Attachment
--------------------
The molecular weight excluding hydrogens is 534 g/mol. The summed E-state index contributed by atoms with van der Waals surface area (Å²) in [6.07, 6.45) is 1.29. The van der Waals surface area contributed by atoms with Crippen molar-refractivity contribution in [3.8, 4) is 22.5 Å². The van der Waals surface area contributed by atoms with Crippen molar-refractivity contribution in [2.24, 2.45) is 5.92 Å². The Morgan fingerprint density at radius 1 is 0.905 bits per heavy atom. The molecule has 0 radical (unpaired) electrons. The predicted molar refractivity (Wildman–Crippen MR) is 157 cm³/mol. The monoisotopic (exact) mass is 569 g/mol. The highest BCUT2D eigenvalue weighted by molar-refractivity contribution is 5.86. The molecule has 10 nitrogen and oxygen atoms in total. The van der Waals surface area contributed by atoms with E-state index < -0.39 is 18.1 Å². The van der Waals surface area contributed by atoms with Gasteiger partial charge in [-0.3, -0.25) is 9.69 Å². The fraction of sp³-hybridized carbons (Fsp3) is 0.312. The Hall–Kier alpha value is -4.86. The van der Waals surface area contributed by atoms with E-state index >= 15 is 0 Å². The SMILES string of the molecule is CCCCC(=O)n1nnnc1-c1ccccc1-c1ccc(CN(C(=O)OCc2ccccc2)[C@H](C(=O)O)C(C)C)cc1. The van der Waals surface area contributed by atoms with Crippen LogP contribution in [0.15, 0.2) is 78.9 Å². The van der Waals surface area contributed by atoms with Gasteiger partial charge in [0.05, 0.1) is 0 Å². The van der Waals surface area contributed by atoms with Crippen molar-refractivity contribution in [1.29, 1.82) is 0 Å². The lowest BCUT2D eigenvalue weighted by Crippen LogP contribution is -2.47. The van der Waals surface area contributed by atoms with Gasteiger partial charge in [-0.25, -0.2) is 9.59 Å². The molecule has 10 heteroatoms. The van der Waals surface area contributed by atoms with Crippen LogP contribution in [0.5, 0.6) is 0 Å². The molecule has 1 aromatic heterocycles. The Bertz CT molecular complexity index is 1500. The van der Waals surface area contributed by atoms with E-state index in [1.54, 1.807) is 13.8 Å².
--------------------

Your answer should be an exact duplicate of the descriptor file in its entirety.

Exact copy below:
The molecular weight excluding hydrogens is 534 g/mol. The summed E-state index contributed by atoms with van der Waals surface area (Å²) in [6.07, 6.45) is 1.29. The van der Waals surface area contributed by atoms with Crippen molar-refractivity contribution in [3.8, 4) is 22.5 Å². The van der Waals surface area contributed by atoms with Crippen molar-refractivity contribution in [2.24, 2.45) is 5.92 Å². The Morgan fingerprint density at radius 1 is 0.905 bits per heavy atom. The molecule has 0 radical (unpaired) electrons. The predicted molar refractivity (Wildman–Crippen MR) is 157 cm³/mol. The monoisotopic (exact) mass is 569 g/mol. The highest BCUT2D eigenvalue weighted by molar-refractivity contribution is 5.86. The molecule has 10 nitrogen and oxygen atoms in total. The van der Waals surface area contributed by atoms with E-state index < -0.39 is 18.1 Å². The van der Waals surface area contributed by atoms with Gasteiger partial charge in [-0.3, -0.25) is 9.69 Å². The fraction of sp³-hybridized carbons (Fsp3) is 0.312. The Hall–Kier alpha value is -4.86. The van der Waals surface area contributed by atoms with E-state index >= 15 is 0 Å². The SMILES string of the molecule is CCCCC(=O)n1nnnc1-c1ccccc1-c1ccc(CN(C(=O)OCc2ccccc2)[C@H](C(=O)O)C(C)C)cc1. The van der Waals surface area contributed by atoms with Crippen LogP contribution in [0.15, 0.2) is 78.9 Å². The van der Waals surface area contributed by atoms with Gasteiger partial charge in [0.05, 0.1) is 0 Å². The van der Waals surface area contributed by atoms with Crippen molar-refractivity contribution in [1.29, 1.82) is 0 Å². The lowest BCUT2D eigenvalue weighted by Crippen LogP contribution is -2.47. The van der Waals surface area contributed by atoms with Gasteiger partial charge in [-0.25, -0.2) is 9.59 Å². The molecule has 10 heteroatoms. The van der Waals surface area contributed by atoms with Crippen LogP contribution in [0.5, 0.6) is 0 Å². The molecule has 1 aromatic heterocycles. The Bertz CT molecular complexity index is 1500. The van der Waals surface area contributed by atoms with E-state index in [1.54, 1.807) is 13.8 Å².